But the pandemic rendered all of them piles of dust. The pandemic hollowed out these institutions.

And not only the pandemic. The pandemic is a culmination of a process of, I would say, 60 years, the last 60 years. A process of hollowing out our institutions, of rendering them dysfunctional and irrelevant and redundant and obscure, relegating them to the trash heap of history.

Intergender relationships are gone. Families are long a memory. Communities and neighborhoods have become Facebook friends. I mean, it's all make-believe. It's all these beautiful standing trees with their canopies. It's all eaten from the inside by the termites of inexorable social change, by the rending trends, technological trends, social trends, demographic trends. These trends eroded the trees of our togetherness from the inside and rendered them Potemkin villages.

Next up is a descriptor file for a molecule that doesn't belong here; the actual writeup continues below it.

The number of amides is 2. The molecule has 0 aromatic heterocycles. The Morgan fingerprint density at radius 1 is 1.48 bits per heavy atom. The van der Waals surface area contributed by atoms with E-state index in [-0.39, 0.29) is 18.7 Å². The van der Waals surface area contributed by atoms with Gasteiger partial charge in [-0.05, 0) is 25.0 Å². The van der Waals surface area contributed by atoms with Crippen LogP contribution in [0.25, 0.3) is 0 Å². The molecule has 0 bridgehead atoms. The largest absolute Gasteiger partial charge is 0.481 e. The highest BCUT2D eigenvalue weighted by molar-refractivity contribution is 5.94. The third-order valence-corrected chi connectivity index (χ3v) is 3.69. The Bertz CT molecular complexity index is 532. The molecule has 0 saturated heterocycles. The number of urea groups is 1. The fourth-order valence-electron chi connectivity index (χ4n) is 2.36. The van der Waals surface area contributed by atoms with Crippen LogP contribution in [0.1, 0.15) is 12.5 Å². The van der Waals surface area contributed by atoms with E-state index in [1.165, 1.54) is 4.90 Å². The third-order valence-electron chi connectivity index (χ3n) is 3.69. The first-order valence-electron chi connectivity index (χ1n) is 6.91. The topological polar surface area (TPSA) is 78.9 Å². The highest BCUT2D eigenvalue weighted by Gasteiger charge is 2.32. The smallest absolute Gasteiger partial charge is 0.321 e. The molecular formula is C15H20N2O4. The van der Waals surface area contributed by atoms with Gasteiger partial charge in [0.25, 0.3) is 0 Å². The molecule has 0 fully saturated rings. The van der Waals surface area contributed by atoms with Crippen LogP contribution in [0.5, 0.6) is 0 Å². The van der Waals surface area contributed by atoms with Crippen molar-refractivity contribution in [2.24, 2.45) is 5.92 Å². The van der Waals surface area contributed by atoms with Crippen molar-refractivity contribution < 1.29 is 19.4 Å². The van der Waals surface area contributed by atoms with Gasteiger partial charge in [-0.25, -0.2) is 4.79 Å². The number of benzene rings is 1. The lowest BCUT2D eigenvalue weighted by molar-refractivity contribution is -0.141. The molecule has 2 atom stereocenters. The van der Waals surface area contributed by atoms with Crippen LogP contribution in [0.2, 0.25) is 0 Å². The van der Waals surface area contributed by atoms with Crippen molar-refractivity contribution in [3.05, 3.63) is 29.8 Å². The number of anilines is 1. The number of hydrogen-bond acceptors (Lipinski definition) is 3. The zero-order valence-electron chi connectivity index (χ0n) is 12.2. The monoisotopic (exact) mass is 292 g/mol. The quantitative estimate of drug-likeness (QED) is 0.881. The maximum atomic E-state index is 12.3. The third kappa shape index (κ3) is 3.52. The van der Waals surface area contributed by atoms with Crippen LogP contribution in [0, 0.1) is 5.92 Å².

I don't know if you know the story about Potemkin. Potemkin was a minister and a lover of Catherine the Great in Russia. And one day he created thousands, thousands of instant villages. He put up just the facades. There was no depth. There was no third dimension. Just two-dimensional cardboard cutouts of houses on endlessly paved roads. And he put villages in front of these fake houses.

And so the queen passed in her carriage and these villages waved at her. And so she got the impression that Russia has many more thousands of villages than prosperous villages than it actually had.

And we live in a Potemkin world. Everything we look at is Potemkin. It's faith. It's two-dimensional. It's a facade. The villages waving at us are not even real. They're digital.

We are ensconced in our solipsistic carriages, looking through tiny windows at what is supposedly reality, but actually is virtual or augmented. It's a kaleidoscope of our inner insecurities, inner constructs.

We project within the world is us. The world is out there, but it has very little to do with us.